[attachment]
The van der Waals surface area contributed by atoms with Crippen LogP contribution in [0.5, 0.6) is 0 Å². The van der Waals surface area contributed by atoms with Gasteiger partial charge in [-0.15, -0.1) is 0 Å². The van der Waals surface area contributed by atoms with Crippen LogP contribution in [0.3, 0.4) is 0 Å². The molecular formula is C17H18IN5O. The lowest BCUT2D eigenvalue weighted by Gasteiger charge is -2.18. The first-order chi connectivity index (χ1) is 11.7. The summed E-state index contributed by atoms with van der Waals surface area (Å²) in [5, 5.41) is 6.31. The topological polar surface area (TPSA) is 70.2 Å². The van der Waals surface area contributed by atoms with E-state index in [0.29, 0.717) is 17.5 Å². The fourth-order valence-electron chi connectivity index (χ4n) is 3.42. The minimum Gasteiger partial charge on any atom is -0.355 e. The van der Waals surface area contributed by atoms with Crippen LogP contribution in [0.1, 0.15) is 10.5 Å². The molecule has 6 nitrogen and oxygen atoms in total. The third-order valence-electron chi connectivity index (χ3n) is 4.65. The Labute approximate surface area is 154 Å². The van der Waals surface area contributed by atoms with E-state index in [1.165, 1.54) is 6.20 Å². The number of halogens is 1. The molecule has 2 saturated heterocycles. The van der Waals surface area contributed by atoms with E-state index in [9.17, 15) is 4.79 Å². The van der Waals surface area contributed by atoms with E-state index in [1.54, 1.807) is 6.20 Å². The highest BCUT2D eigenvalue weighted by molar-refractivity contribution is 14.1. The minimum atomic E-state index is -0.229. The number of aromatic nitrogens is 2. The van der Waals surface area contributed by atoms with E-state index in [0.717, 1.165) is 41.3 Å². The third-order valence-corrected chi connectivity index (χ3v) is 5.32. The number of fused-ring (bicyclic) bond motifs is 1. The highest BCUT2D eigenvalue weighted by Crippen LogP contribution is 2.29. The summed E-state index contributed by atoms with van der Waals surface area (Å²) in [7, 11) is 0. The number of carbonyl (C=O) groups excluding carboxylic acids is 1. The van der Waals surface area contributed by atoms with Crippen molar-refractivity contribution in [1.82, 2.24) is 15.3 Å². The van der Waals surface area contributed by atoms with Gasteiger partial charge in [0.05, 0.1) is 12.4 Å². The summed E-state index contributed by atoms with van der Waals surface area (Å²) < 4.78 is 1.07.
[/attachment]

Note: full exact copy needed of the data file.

The van der Waals surface area contributed by atoms with Crippen LogP contribution in [0.5, 0.6) is 0 Å². The van der Waals surface area contributed by atoms with Gasteiger partial charge in [-0.15, -0.1) is 0 Å². The van der Waals surface area contributed by atoms with Crippen LogP contribution in [0.3, 0.4) is 0 Å². The molecular formula is C17H18IN5O. The lowest BCUT2D eigenvalue weighted by Gasteiger charge is -2.18. The first-order chi connectivity index (χ1) is 11.7. The summed E-state index contributed by atoms with van der Waals surface area (Å²) in [5, 5.41) is 6.31. The topological polar surface area (TPSA) is 70.2 Å². The van der Waals surface area contributed by atoms with E-state index in [0.29, 0.717) is 17.5 Å². The fourth-order valence-electron chi connectivity index (χ4n) is 3.42. The minimum Gasteiger partial charge on any atom is -0.355 e. The van der Waals surface area contributed by atoms with Crippen LogP contribution in [0.1, 0.15) is 10.5 Å². The molecule has 6 nitrogen and oxygen atoms in total. The third-order valence-electron chi connectivity index (χ3n) is 4.65. The Labute approximate surface area is 154 Å². The van der Waals surface area contributed by atoms with E-state index in [1.165, 1.54) is 6.20 Å². The number of halogens is 1. The molecule has 2 saturated heterocycles. The van der Waals surface area contributed by atoms with E-state index in [9.17, 15) is 4.79 Å². The van der Waals surface area contributed by atoms with E-state index in [1.54, 1.807) is 6.20 Å². The highest BCUT2D eigenvalue weighted by molar-refractivity contribution is 14.1. The minimum atomic E-state index is -0.229. The number of aromatic nitrogens is 2. The van der Waals surface area contributed by atoms with E-state index in [0.717, 1.165) is 41.3 Å². The third-order valence-corrected chi connectivity index (χ3v) is 5.32. The number of fused-ring (bicyclic) bond motifs is 1. The highest BCUT2D eigenvalue weighted by Crippen LogP contribution is 2.29. The summed E-state index contributed by atoms with van der Waals surface area (Å²) in [7, 11) is 0. The number of carbonyl (C=O) groups excluding carboxylic acids is 1. The van der Waals surface area contributed by atoms with Crippen molar-refractivity contribution in [1.82, 2.24) is 15.3 Å². The van der Waals surface area contributed by atoms with Gasteiger partial charge in [0.05, 0.1) is 12.4 Å². The summed E-state index contributed by atoms with van der Waals surface area (Å²) < 4.78 is 1.07.